The worldwide cost of living issue is far from ended, which is news that won’t surprise anyone who has been struggling financially. And residents of large cities may suffer greatly.
The Economist Intelligence Unit (EIU) reports an annual Worldwide Cost of Living Index that shows this year’s average cost of living increased by 7.4%. The prices of groceries rose the quickest.
This represents a tiny decrease from the 8.1% increase that the same poll found in 2022, but the numbers are still much higher than “historic trends.”
However, there is positive news. This time around, there was the least level of inflation seen in utility prices, which rose at the quickest rate in the 2022 study.
Forecasts of inflation
Since China removed the Covid-19 limits in late 2022, supply chain lifted have subsided, which has caused price rises to slow down.
Nonetheless, grocery costs are still rising as a result of businesses charging customers more for their goods.
According to a statement by Upasana Dutt, Head of Worldwide Cost of Living at EIU, “We expect inflation to continue to decelerate in 2024, as the lagged impact of interest-rate rises starts affecting economic activity, and in turn, consumer demand.”
Dutt continued by warning that harsh weather and violent conflict still pose risks.
“Further escalations of the Israel-Hamas war would drive up energy prices, while a greater than expected impact from El Niño would push up food prices even further,” she continued.
Living costs have naturally increased the cost of living in many places; however, certain cities have been struck more severely than others.
The most expensive cities
The world’s most costly cities were found to be Singapore, a city-state, and Zurich, a city in Switzerland.
The strength of the Swiss Franc combined with the high cost of groceries, household items, and leisure activities was blamed for the latter’s ascent, which saw it jump from sixth position on the list from the previous year. The pricey apparel and transportation in Singapore were also mentioned.
While New York and Singapore shared first place last year, the well-liked US destination spot—whose costs have climbed by 1.9%, per the study—dropped to third place, drawing a tie with Geneva, Switzerland.
Los Angeles ranked sixth, Paris was ranked seventh, and Hong Kong, the only other Asian destination in the top 10, came in at number five.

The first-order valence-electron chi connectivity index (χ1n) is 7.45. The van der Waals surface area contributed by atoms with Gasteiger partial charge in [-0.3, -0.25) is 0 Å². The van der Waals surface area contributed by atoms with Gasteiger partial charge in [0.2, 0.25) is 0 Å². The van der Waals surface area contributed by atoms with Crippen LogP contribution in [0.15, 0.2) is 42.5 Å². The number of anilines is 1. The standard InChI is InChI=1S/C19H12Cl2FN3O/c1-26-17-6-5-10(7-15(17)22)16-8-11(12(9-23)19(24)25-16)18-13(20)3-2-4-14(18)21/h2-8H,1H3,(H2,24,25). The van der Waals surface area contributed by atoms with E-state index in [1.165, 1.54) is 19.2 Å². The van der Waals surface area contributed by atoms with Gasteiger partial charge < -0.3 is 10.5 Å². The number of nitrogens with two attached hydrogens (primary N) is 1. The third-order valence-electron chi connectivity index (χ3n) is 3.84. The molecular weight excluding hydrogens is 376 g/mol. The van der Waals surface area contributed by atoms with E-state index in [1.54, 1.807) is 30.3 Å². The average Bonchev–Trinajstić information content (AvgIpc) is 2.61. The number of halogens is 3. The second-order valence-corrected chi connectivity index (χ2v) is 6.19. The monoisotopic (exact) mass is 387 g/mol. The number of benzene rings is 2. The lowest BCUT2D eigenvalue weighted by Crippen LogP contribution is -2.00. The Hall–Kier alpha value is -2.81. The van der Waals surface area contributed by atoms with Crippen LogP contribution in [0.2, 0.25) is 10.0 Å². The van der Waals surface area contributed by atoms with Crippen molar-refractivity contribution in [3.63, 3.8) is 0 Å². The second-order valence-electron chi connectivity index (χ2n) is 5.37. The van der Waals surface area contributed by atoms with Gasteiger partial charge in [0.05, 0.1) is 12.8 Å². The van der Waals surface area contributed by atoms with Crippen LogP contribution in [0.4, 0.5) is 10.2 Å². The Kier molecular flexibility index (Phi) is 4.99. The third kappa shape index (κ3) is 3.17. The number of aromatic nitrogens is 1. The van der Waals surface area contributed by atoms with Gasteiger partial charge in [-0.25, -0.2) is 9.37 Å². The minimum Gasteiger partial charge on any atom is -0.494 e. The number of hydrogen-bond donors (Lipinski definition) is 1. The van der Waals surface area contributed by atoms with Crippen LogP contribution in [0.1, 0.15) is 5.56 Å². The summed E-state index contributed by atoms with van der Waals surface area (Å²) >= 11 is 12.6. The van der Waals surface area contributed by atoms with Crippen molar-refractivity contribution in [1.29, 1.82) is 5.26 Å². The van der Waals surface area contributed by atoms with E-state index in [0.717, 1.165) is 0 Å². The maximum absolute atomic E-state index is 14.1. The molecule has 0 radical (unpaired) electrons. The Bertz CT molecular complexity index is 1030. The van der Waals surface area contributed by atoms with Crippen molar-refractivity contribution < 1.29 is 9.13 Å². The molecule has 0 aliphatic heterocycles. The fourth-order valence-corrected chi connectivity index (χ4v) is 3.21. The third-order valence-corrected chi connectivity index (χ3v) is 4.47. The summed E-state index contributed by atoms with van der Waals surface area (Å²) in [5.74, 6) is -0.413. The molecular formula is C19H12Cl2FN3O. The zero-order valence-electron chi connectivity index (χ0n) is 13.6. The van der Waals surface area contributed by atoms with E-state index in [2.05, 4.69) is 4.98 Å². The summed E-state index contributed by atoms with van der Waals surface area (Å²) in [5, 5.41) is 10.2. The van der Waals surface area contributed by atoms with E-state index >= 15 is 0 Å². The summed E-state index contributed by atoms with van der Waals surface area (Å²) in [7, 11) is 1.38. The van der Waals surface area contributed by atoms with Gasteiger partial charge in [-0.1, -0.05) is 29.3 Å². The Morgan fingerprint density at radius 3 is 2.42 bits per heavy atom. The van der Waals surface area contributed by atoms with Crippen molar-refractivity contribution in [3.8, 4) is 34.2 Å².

Israel’s Tel Aviv and Denmark’s Copenhagen are tied for seventh position. It’s important to remember, though, that the survey was carried out before to the Israel-Hamas conflict that broke out in October.
San Francisco, one of the three American cities in the top 10, was ranked 10th overall.
Shakers and Movers
Moscow and St. Petersburg, two Russian cities farther down the list, experienced some of the biggest declines, dropping 105 spots to 142 and 74 places to 147 in this year’s rating, respectively. Since Russia invaded Ukraine in February 2022, the value of the ruble has significantly decreased.
According to the report, “subdued consumer demand” and the tardy post-pandemic recovery were two of the factors that caused Chinese cities like Beijing, which placed 34 last year, to fall many spots on the list.
The cheapest city in the world is still Damascus, Syria. Tripoli, Libya, and Tehran, Iran, rank 171st and 172nd, respectively, and are both quite near the bottom.
US cities had the greatest expenses for utilities, domestic help, and tobacco, while Western European cities had some of the highest expenditures for transportation, recreation, and household goods.
The survey found that the most expensive goods in Asian cities were groceries and alcohol.
The 2023 Worldwide Cost of Living study examined 173 major locations and compared over 400 prices for 200 different goods and services. It did not include Caracas, Venezuela, where prices have increased by 450% since 2022.
The 10 most expensive cities in the world in 2023 –
- Zurich and Singapore (tie)
- New York and Geneva (tie)
- Hong Kong
- Los Angeles
- Tel Aviv and Copenhagen (tie)
- San Francisco